In terms of driving the mosfet, typical gate drives produce up to several amps for very brief preiods. The gate resistor is usually there to prevent oscillation, not over drive of the mosfet. In fact, that resistor seemed a bit large, particularly if your are planning on very fast switching. Remember the gate capacitance needs to charge through it. At high frequency, that can lead to a lot of the time spent in the partial conducting zone for the mosfet and a lot of heat.

    John

    Edit: Here's a nice link to an application note by Microchip. And another that discusses the gate capacitance simply and clearly.
     
    Last edited: Jan 14, 2009
  10. mik3

    Senior Member

    Feb 4, 2008
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    A for the choose of the MOS you will need to consider the starting current which is higher than the running current and in case the motor stalls what will be the current through it? The MOS has to be able to handle it unless you sense when the motor is going to stall and switch the MOS off. I suggest you use MOS with a current rating double the current you need as they will last longer.
    Also, driving the MOS from the output of the PIC is not a good idea because it won't turn on fast and it will get quite hot (more time in linear region during turn on). You have to use a BJT between the PIC output and the MOS to decrease turn on time.
    About the PWM frequency if you are planning to use a range in the MHz region don't do it. It is not necessary and you will have problems with the motors inductance (it will start slower and may get burned). About 50 kHz is enough and it won't be audible.
     
    Last edited: Jan 14, 2009
  11. jpanhalt

    AAC Fanatic!

    Jan 18, 2008
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    I agree on the direct drive issue. I found it difficult to find specific recommendations on the Microchip site with respect to direct driving mosfets. The Microchip forum has a couple of posts recommending something like a 200 ohm gate resistor (i.e., 25 mA at 5V). I am currently doing that with a small P-mosfet and a pull-up resistor for a capacitive load.

    Re. bolded: Do you mean increase or decrease turn-on time?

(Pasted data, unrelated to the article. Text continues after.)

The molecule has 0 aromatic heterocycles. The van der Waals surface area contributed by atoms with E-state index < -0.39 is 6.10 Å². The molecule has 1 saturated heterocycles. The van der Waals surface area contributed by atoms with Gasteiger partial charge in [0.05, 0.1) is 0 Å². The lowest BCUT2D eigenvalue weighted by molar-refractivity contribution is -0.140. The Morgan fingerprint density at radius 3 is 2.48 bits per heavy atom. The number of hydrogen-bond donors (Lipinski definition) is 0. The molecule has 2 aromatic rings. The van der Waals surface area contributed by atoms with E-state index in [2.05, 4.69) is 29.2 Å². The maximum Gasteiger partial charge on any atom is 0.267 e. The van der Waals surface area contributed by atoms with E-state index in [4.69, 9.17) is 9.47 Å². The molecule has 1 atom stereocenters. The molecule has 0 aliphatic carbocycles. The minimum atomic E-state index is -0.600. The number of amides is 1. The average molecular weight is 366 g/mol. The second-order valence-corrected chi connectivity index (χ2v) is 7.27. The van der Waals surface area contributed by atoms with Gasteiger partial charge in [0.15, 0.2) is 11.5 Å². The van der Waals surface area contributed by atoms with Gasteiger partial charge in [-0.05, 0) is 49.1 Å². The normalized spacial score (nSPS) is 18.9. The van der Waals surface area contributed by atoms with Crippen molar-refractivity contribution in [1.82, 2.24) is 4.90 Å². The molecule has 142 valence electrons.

John
     
  12. mik3

    Senior Member

    Feb 4, 2008
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    I meant decrease:)
     
  13. sanaamjed

    Thread Starter New Member

    Nov 30, 2008
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    well thanx but I have an issue here.If say I was switching 10A @2KHz.What power will the MOSFET be dessipating considering 50percent duty cycle?this calculation may help me find the resitor value as well as the type of MOSFET.coz NTE2985 is not available at RS, and I would like to order on RS.thnx!
     
  14. SgtWookie

    Expert

    Jul 17, 2007
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    What do you mean by RS? Radio Shack? If so, forget them.
    Farnell UK is a major distributor over there.
     
  15. sanaamjed

    Thread Starter New Member

    Nov 30, 2008
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    Please someboady reply to my previous post.................THANKS!(copy below)

    Just a bit concerned about using the MOSFET NTE2985 suggested by Alberto because it’s a 18F252 PIC I’m using(finally decided on it because it can use 20 MHz crystal and can have a higher frequency which I need to drive the motor.
    Concern about the MOSFET is 1st,I cant seem to find a detailed datasheet of this MOSFET.2ndly,as with MOSFETs, how can I get a MOSFET which can work fairly well in high frequency? Can anyone possibally give calculation either done or suggections on how to calculate the resistor value which comes out of the pin13 of the 18F252?If I use 640ohms as suggested by Alberto ,(which maybe appropriate for 16F877,thnx Alberto!) but when I looket at port C of the pic block diagram, there is complementary MOSFET used which I think if I use 640 value resistor,I will get high power(=I2R).and it will possibly blow the MOSFET NTE2985.Please suggest calculation for the right resistor value and again a MOSFET which can be used for a high frequency.Thanks!
     
  16. sanaamjed

    Thread Starter New Member

    Nov 30, 2008
    8
    0
    well thanx but I have an issue here.If say I was switching 10A @2KHz.What power will the MOSFET be dessipating considering 50percent duty cycle?this calculation may help me find the resitor value as well as the type of MOSFET.coz NTE2985 is not available at RS, and I would like to order on RS.thnx!

    to sgtwookie - its RS Components,
    http://uk.rs-online.com/web/